[Image: By David Gray for Reuters, via The New York Times].
Amongst many, many signs that the building boom has come to an end, from gridlocks of cars abandoned at the Dubai airport by fleeing workers to massive holes in the urban surface of Chicago, to entire architectural firms going out of business, to delayed towers and theme parks on pause, none seem quite as explicitly apocalyptic as the sight of OMA’s CCTV complex – that is, the part of it known as TVCC, containing a luxury hotel – roaring with flames.
[Image: By Andy Wong for the Associated Press, via The New York Times].
The boom ended long ago, but its icon are now on fire.
(Note some updates on this story in the comments thread, below).
22 thoughts on “The Boom is Over”
yet while the building burns, Beijing ignites with fireworks:
Those fireworks actually caused the fire!
Meanwhile, some of these images look like a deleted scene from Cloverfield.
Man that’s depressing. This was one of my favorite buildings
Well said, Geoff. In other news, the New York Times is selling back its 19 floors of the Foster Tower. They have the right to buy them back and will continue to occupy them, but after today the end is near (again) for the iconic skyscraper.
It is shocking that a modern skyscraper would burn like this, it appears it have been filled with straw and gasoline! The rapid pace of development and relaxed building codes in China come with a price.
More news about the fire on Building Design and much more in-depth coverage at Architect’s Newspaper. AN quotes a NYT podcast: “I think it’s very symbolic for Beijingers as an architectural pair. And then the other kind of layer that is the fact that it’s happened on the last day of the New Year. The fire’s still burning, and it’s just about midnight here, so ringing in the new year with this kind of disaster is very inauspicious, at least in the view of many Chinese. A lot of people in the crowd couldn’t help note that and this was just not a good omen for the new year.”
Kazys, that’s unbelievable about the NYT, by the way!
Well this seems very ominous… But from the video on BD, it looks as though it is not actually the main tower burning, but something lower to the ground that is part of the CCTV complex.
In this image, it is the building on the left that is burning.
And Christopher Hawthorne has some interesting thoughts on this over at the L.A. Times blog.
And now Aric Chen, over at Architect’s Newspaper, chimes in from on the scene in Beijing: “Maybe it’s our cynicism–or boredom–that makes us (or some of us, at least) want to aestheticize such things, but the scene was eerily beautiful. You wonder what Rem’s take on this would have been had he been there, especially if it wasn’t his building.”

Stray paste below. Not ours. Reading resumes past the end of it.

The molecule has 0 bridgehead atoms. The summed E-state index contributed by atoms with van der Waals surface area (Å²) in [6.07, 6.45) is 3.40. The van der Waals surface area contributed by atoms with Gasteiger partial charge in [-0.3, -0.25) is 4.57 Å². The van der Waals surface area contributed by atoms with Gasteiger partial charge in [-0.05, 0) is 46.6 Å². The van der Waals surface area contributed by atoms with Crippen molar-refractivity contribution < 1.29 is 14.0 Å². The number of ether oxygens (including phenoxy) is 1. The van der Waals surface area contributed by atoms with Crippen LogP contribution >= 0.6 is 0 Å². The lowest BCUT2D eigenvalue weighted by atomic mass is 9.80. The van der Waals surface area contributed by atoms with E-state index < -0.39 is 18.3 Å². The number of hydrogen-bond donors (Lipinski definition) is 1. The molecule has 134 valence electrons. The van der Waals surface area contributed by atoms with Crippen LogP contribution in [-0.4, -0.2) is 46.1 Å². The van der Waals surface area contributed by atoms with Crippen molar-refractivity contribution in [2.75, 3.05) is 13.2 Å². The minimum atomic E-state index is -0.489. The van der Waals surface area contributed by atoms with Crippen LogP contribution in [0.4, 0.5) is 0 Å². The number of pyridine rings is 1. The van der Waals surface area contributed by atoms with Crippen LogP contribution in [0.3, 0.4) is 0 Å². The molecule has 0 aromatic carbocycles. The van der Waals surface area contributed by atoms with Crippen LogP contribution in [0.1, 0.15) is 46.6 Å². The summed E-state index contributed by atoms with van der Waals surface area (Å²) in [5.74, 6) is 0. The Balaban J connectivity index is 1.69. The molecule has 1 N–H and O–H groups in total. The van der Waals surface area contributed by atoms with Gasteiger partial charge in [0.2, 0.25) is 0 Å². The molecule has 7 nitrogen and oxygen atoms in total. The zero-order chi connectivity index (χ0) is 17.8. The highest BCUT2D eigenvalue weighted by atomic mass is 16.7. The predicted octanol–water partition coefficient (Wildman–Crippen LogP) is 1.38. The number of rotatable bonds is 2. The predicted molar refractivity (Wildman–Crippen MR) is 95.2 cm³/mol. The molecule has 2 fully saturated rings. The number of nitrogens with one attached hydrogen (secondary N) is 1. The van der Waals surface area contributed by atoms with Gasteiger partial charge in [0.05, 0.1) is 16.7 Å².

Here’s a smallish pic of a half-built skyscraper in Guangdong, China’s manufacturing powerhouse province, burning last month.
Or a skyscraper half-built with flames?
I’d argue that it’s not just an “inauspicious” (!) sign for the economic boom. What about the symbolism of the destruction of a restrictive state’s media mouthpiece? Sure it’s not the CCTV center itself which burned, but…
On the twitter feed #cctvfire people are saying that the news of the fire is being censored in China. Doesn’t anybody ask themselves who they’re working for or what they’re doing before they do these things?
I’ve been thinking of teaching a studio on evil (as in evil clients) just to get down to the bottom of such matters. Maybe I’ll move it up in the rotation.
Tragedy strikes the neo nietzschean! Only the most sentimental combustible could bring down the most nihilistic architect. Has cynicism met its match?
We’re still all in shock here in Beijing. A burning tower jars the psyche in ways you cannot rationalize. There’s the Tarot card XVI, there’s World Trade Center, there’s Babel. But I’ll be all Greek about it and say it in a word: HUBRIS. It’s time for China to renew its Mandate of Heaven.
A fierce fire consumed all 44 floors of a skyscraper in Beijing today, shooting 30 foot flames into the air, but unlike the similarly-sized 47-story WTC 7, which suffered limited fires across just eight floors, the building in China did not collapse.
“The fire was burning from the ground floor to the top floor of the large building, the flames reflecting in the glass facade of the main CCTV tower next to the hotel and cultural center,” reports the New York Times.